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Why We Find Digital Payments Compelling

May 14, 2020 | Global/Emerging Markets

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As a consumer, you may not spend much time thinking about the series of connections and interactions that take place within a few seconds after you swipe your credit card, click “complete purchase” on a screen, or tap your smartphone on a sensor.

But what goes on behind the scenes is changing the world, and is even more important as individuals further embrace all things digital in the wake of the COVID-19 pandemic.

But as investors who are focused on finding opportunities for sustainable value creation for our clients, we believe that what goes on behind the scenes comprises a compelling opportunity that deserves attention.

When we find an industry that is experiencing double-digit growth driven by clear, long-term secular trends, our interest is piqued.

When we find an industry that is experiencing double-digit growth driven by clear, long-term secular trends, with high profit margins and a potential market size of $30 trillion (or more), our interest is piqued, to put it mildly.

The shift from cash to noncash payments around the world—while occurring at different rates and in different forms—is indisputable. And it underpins what we believe is a unique growth opportunity.

This trend is supported by secular shifts that include the growth in e-commerce, as well as services, such as ridesharing and buying tickets to a concert on the secondary market, that are made possible by the ubiquity of cellphones.

Although earnings multiples for many global payments companies are high, we believe those multiples are warranted based on the exceptional outlook for growth that we feel is durable and still underappreciated. We also believe that concerns about “disruption risk” in the industry are largely overstated.

We think the total potential market for the payments industry is more than $30 trillion in volume, and that is a conservative estimate.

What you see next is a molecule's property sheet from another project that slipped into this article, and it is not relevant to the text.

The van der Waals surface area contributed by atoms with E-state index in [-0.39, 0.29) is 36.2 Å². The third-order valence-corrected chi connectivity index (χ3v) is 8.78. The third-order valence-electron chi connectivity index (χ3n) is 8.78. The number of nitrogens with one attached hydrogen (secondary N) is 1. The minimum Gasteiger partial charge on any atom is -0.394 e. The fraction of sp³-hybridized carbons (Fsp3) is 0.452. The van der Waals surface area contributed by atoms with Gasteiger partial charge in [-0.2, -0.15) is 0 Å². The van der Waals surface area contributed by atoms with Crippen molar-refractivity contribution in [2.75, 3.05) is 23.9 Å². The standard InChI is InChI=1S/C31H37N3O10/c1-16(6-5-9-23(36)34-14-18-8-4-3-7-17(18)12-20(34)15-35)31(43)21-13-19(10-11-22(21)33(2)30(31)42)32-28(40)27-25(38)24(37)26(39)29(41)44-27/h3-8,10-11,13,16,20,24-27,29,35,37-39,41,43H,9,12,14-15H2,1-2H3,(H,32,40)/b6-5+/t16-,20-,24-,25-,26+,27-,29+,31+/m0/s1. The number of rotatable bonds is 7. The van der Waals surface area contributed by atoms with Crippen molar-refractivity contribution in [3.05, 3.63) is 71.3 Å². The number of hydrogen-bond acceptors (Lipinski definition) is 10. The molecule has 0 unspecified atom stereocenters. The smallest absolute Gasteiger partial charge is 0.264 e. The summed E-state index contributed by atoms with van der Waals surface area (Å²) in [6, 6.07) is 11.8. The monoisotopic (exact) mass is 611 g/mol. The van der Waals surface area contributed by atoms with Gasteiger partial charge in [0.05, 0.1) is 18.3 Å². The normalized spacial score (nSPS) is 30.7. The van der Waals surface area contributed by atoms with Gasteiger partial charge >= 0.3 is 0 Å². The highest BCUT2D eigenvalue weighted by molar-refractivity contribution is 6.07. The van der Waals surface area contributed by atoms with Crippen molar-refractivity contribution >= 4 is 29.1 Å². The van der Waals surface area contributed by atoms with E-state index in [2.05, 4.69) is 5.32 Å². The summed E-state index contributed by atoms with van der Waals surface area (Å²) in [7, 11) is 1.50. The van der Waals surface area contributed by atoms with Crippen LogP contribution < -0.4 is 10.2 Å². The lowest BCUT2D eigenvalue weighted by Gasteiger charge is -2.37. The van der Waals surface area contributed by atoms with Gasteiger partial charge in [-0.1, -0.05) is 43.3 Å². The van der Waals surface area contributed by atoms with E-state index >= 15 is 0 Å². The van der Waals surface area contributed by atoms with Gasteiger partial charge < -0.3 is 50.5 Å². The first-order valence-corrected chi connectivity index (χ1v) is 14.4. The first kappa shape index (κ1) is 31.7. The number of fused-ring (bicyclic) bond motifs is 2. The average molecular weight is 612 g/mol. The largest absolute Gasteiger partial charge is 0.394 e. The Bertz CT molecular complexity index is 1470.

We think the total potential market for the payments industry is more than $30 trillion in volume,[1] and that is a conservative estimate based only on the business-to-consumer (B2C) market. If the untapped potential of the business-to-business (B2B) market is viewed as a “free” option for investors, the growth opportunity is nothing short of staggering.

Moreover, the global payments industry is both highly complex and highly attractive, with growth opportunities and risks that differ by segments within the industry and by geography.

This complexity creates opportunities for us as disciplined, fundamental managers to identify the aspects of the value chain that are best positioned to capitalize on the growing and shifting pools of profitability across payments.

Within each segment, our rigorous, bottom-up approach—which focuses on aspects such as return on invested capital and a company's ability to use its excess cash flow to drive growth and strengthen its competitive advantage—can help us to identify the companies with the potential to outperform over the long term.

We created this blog series to explain why we believe that opportunities in the payments industry are so compelling. After reading it, we think you will have a new appreciation for how much value and investment opportunity is being created each time you—and billions of fellow consumers around the world—make a purchase in the rapidly expanding noncash economy.

In our next post, we will discuss one aspect of the payments industry that makes the investment opportunity particularly compelling for fundamental managers: the fact that the industry represents a truly enormous addressable market that continues to expand due to strong, durable secular tailwinds.

Digital Payments Series
Part 2: 5 Factors Driving Digital Payments Growth
Part 3: Disruption and Growth in Digital Payments
Part 4: Follow the Money in Digital Payments
Part 5: More Competition for Merchant Acquirers
Part 6: Digital Payments Issuers Face Regulatory Risk
Part 7: Networks: The Rails That Connect Digital Payments

[1] PayPal. 2018.

D.J. Neiman, CFA, partner, and Hugo Scott-Gall, partner— co-directors of research for the global equity team—contributed to this blog post.

Daniel Hill, CFA, is a research analyst on William Blair's Global Equity team.